Greg Halich is an economist by trade. Halich’s day job is performed at the University of Kentucky in Lexington, but by nights and weekends he raises grass-fed beef cattle. He considers himself a slightly above average rotational grazer, mostly limited by time, but if you really want to get him excited, just ask what he thinks of winter bale grazing and be prepared to spend some time listening.
Through trial and error, Halich has been fine-tuning a system for bale grazing in the humid upper South where winters are more often characterized by rain, mud, and ice rather than frozen ground and snow. This necessitates a far different management scheme than where bale grazing was initially perfected in the upper Great Plains and Canada.
“With bale grazing, you can cut your winter tractor use by 90% and improve the fertility and production of pastures without spending one cent on commercial fertilizer,” asserted Halich, who has been bale grazing his cattle for over a decade.
Halich admitted that unrolling hay on pastures in the winter is another effective means of feeding cattle in the winter and distributing nutrients, but it also comes with some disadvantages. The primary two are high amounts of hay waste and the need to start and run tractors every day. There is also the potential for tractor ruts when conditions are wet.
For those thinking about bale grazing, Halich recommended that about one-third of the needed winter hay be staged out in the pasture during late fall — before wet weather arrives. They need to be placed where they will be fed. After a few of years of experience, most of the bales can be placed in pastures prior to winter. Grazing begins closest to the water source with a hot wire between the first and second feeding paddock and another between the second and third paddocks in case there is a breach of the first wire. This is a similar approach to stockpiled fescue strip grazing, only with bales. Halich also highly recommended using hay rings to minimize waste; these can easily be rolled to the next feeding of bales when cattle are moved.
When planning a bale grazing system, Halich likes to work in terms of tons of hay per acre. “The biggest mistake you can make when starting to bale graze is to feed hay out at high densities,” he said. “I recommend starting at about 2 tons of hay per acre. That’s about four or five bales per acre, and this will help minimize and localize the amount of pugging that will take place in your pastures. We can’t do it the way that they do it in the North where the ground is frozen for 3-4 months,” he noted.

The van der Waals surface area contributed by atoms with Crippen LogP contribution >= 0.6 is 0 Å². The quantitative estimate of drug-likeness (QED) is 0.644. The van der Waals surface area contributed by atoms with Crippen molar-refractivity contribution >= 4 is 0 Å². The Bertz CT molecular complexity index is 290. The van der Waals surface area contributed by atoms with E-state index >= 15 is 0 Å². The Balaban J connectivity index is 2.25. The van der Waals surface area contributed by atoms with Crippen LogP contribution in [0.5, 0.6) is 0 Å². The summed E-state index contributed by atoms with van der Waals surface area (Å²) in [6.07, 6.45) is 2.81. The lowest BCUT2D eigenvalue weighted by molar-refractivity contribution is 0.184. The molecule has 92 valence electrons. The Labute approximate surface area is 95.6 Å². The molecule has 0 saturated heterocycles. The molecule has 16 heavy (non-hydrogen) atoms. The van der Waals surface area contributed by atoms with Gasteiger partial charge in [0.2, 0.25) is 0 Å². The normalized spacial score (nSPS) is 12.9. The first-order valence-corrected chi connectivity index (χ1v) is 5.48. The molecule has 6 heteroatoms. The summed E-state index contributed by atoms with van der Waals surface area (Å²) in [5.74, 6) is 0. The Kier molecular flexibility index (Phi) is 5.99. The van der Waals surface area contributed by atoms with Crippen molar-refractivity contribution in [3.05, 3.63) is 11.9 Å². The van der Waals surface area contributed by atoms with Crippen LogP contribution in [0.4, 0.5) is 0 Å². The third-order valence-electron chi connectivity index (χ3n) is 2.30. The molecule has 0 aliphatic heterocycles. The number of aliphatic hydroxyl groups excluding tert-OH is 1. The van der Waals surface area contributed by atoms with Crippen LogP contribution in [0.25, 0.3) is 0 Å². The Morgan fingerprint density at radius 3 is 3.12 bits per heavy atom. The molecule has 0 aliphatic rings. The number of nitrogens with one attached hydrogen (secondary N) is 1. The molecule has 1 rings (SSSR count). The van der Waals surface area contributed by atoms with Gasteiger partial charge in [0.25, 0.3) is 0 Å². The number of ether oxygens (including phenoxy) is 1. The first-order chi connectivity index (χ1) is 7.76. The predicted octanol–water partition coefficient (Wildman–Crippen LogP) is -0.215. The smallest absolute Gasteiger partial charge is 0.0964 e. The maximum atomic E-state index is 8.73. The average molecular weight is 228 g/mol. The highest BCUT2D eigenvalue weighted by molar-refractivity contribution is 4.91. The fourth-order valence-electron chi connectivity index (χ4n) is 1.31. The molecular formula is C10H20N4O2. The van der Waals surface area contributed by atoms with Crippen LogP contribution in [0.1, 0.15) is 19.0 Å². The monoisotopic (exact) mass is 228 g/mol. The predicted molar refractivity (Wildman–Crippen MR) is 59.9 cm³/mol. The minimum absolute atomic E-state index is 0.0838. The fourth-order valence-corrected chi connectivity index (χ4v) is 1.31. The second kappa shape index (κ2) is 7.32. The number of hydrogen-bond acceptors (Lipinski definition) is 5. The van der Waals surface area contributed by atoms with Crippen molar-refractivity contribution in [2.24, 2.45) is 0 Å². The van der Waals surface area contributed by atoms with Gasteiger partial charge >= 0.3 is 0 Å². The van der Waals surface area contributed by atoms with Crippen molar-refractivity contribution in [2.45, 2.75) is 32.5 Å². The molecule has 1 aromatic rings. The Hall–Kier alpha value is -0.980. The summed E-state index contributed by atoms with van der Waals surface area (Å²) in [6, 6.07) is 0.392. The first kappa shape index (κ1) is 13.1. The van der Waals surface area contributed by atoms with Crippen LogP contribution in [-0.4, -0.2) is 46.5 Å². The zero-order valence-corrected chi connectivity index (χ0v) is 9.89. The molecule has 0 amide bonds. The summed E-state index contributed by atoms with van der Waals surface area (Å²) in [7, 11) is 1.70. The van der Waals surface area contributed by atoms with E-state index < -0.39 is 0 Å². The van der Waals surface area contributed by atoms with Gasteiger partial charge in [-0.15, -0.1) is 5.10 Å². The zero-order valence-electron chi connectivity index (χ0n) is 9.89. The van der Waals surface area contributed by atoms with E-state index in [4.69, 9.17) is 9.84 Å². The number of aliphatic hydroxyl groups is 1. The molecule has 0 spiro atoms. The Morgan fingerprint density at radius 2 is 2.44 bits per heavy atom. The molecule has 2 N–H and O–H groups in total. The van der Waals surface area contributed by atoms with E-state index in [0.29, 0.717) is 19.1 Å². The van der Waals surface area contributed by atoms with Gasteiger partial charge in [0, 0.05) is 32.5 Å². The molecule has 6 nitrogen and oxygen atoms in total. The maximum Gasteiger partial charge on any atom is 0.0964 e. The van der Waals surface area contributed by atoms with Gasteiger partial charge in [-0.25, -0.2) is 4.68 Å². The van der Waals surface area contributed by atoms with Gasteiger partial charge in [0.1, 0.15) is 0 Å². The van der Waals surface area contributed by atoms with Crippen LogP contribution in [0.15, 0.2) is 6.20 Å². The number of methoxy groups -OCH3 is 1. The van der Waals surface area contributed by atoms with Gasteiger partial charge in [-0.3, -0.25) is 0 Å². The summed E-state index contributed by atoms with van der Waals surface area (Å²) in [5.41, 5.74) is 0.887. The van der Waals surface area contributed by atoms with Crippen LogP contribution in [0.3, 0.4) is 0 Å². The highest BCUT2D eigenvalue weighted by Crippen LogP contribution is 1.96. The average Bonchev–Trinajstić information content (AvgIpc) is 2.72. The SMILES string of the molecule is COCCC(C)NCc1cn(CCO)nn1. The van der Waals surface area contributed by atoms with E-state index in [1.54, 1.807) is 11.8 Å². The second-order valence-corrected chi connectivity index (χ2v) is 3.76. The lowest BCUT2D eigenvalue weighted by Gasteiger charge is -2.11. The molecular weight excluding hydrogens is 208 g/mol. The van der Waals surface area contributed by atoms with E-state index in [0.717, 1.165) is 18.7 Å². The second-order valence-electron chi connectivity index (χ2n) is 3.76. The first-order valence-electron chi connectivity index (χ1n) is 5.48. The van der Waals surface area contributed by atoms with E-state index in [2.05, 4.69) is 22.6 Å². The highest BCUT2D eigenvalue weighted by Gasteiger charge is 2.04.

One of the strategies that has worked well for bale grazers is to combine stockpiled tall fescue with bale grazing. This offers improved nutrition potential as the cattle consume both the high-quality stockpiled forage along with the hay.
When a heavy rain event occurs, Halich said there will be some damage around the hay ring, or what he calls the impact zone. “These areas can easily be reseeded by hand in the spring, and they will come back quickly because there’s a lot of fertility around the bales. On my farm, I use a mixture of forage chicory and plantain, which help break up any compaction, along with annual lespedeza, Italian ryegrass, clovers, and orchardgrass. Depending on where you are, you’ll have to experiment a little to see what works best,” he added.
Halich noted that many of the bale grazers he has worked with have noted how much cleaner the cattle are compared to when they drylotted their animals. “This results in better overall herd health,” Halich said. “Cattle will always have a fresh spot where they can lie down.”
In concluding, Halich said that bale grazing may not be for everyone, but for those who are willing to make it work, bale grazing is a low-cost and labor-saving method to overwinter beef animals . . . even in the Fescue Belt’s wet winters.
~ Article excerpted from Hay and Forage Grower article Dec. 7, 2021 “He’s a bale-grazing disciple.”